England's oldest club is trading a painting for the deed to its real estate
You know a club has serious historical credentials when it's the place that coined the terms "medal play" and "Calcutta."
Royal Blackheath, outside London, is considered to be England's oldest club -- and one of the oldest in the world. But since its inception in 1608, it has sat on ground owned by the British Crown.
That land has been put up for sale, and to buy it, the club is auctioning off its prize possession -- an 18th century painting of club captain Henry Callender by Lemuel Francis Abbott.
Bonhams auction house is administering the Dec. 9 sale, and estimates the portrait -- which shows Callender in his red captain's jacket holding an ancient putter -- to sell for $900,000 to $1.2 million. The painting has hung in the Blackheath clubhouse since at least the early 1800s.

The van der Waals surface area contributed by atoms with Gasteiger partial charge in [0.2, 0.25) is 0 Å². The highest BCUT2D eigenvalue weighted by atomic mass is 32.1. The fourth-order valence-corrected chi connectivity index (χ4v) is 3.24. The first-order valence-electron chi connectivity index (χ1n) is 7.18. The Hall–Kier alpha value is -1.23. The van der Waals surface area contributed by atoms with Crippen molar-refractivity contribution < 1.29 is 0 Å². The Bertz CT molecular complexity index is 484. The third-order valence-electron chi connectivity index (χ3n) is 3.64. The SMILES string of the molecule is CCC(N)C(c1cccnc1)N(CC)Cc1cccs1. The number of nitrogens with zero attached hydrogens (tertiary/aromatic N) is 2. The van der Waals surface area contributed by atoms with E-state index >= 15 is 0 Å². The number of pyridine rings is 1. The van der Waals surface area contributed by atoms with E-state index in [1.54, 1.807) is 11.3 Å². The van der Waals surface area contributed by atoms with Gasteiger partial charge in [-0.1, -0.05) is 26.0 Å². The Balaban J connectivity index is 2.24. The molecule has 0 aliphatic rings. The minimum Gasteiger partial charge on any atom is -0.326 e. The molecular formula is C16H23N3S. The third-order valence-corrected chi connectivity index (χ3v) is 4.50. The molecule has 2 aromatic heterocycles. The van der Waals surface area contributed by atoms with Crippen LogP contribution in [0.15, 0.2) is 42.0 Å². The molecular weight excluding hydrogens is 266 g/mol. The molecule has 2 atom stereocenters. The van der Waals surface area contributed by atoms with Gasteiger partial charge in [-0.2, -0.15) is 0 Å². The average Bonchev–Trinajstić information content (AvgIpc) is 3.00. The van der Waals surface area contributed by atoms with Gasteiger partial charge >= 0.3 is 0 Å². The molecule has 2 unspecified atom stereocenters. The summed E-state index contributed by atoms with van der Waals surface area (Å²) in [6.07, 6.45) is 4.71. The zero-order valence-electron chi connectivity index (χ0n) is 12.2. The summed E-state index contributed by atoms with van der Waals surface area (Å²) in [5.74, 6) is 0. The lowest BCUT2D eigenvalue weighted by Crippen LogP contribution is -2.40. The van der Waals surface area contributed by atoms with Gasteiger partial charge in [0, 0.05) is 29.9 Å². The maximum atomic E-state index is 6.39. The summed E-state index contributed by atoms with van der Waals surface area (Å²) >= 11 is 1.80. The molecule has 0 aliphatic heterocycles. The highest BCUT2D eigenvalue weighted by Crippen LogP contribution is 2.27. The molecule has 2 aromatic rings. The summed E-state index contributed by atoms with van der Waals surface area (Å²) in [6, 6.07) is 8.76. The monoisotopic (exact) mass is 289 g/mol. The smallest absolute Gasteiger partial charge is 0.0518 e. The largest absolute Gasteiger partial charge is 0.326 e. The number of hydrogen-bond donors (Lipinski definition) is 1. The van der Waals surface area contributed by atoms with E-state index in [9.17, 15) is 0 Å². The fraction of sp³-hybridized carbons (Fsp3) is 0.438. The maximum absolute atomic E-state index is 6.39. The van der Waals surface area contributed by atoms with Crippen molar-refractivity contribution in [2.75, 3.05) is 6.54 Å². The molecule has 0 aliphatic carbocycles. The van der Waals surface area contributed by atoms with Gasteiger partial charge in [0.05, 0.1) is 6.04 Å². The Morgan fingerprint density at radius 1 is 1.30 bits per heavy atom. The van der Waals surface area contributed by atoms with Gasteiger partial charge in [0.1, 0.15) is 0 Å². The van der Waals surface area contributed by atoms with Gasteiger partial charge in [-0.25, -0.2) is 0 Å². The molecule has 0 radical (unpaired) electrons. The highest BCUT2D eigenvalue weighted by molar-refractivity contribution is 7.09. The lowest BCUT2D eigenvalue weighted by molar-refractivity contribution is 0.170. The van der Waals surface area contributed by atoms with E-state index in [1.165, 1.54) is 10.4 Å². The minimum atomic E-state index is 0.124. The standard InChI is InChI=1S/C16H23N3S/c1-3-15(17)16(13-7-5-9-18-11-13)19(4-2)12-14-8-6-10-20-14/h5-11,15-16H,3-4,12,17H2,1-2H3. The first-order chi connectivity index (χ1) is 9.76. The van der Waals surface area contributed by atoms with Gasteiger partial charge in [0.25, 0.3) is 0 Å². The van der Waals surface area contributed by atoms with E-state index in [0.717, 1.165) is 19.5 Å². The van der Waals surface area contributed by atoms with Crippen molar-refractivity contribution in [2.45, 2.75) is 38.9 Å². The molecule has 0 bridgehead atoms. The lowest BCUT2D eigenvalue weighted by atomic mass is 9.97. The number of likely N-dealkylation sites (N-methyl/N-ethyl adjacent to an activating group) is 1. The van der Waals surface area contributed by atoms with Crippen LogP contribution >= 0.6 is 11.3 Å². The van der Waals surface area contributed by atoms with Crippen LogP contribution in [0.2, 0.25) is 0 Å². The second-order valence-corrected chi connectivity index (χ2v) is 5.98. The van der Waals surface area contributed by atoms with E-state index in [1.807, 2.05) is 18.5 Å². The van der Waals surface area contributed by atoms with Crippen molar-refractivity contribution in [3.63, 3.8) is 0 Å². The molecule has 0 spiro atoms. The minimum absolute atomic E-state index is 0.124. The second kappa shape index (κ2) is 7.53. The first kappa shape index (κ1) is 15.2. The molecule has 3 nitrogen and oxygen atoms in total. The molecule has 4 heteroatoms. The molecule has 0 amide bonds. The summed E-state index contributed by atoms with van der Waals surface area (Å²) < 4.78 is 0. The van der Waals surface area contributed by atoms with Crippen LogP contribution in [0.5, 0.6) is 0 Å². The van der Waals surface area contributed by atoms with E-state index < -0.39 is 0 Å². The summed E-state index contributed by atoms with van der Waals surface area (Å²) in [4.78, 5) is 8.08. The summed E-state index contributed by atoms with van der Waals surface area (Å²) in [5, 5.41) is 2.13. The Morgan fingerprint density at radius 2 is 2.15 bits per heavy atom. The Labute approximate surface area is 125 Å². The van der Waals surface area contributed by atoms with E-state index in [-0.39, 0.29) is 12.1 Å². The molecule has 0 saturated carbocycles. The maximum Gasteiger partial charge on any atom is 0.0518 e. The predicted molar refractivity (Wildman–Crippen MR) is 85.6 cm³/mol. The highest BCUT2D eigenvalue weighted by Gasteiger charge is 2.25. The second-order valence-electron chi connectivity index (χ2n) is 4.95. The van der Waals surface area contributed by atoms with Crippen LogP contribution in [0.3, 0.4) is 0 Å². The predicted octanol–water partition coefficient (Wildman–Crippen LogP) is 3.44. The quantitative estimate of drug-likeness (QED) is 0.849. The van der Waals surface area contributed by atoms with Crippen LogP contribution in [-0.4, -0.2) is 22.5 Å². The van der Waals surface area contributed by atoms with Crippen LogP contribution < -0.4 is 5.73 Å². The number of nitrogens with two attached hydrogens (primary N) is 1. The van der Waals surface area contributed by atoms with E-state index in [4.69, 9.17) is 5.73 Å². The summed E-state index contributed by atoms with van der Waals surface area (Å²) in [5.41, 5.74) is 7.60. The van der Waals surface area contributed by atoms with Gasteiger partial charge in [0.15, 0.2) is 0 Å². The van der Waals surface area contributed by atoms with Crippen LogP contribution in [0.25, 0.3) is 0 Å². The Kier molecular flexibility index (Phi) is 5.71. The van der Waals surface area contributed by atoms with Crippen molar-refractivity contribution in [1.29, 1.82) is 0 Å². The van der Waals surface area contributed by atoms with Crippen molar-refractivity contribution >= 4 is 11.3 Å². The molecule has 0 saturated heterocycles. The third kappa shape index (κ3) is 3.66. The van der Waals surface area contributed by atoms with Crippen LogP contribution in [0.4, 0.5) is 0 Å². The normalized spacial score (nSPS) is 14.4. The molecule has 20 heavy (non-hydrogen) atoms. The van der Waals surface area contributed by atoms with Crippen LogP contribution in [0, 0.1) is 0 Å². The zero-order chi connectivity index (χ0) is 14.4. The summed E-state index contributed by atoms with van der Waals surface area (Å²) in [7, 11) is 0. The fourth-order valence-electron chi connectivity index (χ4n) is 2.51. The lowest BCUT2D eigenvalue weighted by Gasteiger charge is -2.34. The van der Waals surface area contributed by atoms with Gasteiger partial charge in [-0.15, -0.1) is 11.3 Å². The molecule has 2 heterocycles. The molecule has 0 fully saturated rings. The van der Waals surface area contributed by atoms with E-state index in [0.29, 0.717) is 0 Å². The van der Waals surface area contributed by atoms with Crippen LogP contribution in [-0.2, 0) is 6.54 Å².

That score will go toward purchasing the freehold for the club's land, which is currently administered by The Crown Estate.
For the bidder who has some change left over from his or her million, the actual putter Callender is holding in the painting is also up for bid in the same auction. The stubby, circa-1780 club is expected to fetch $75,000 to $120,000.
The club should easily be able to pick up a tastefully-done reproduction to cover the light spot on the paneling and have enough left over for the deed.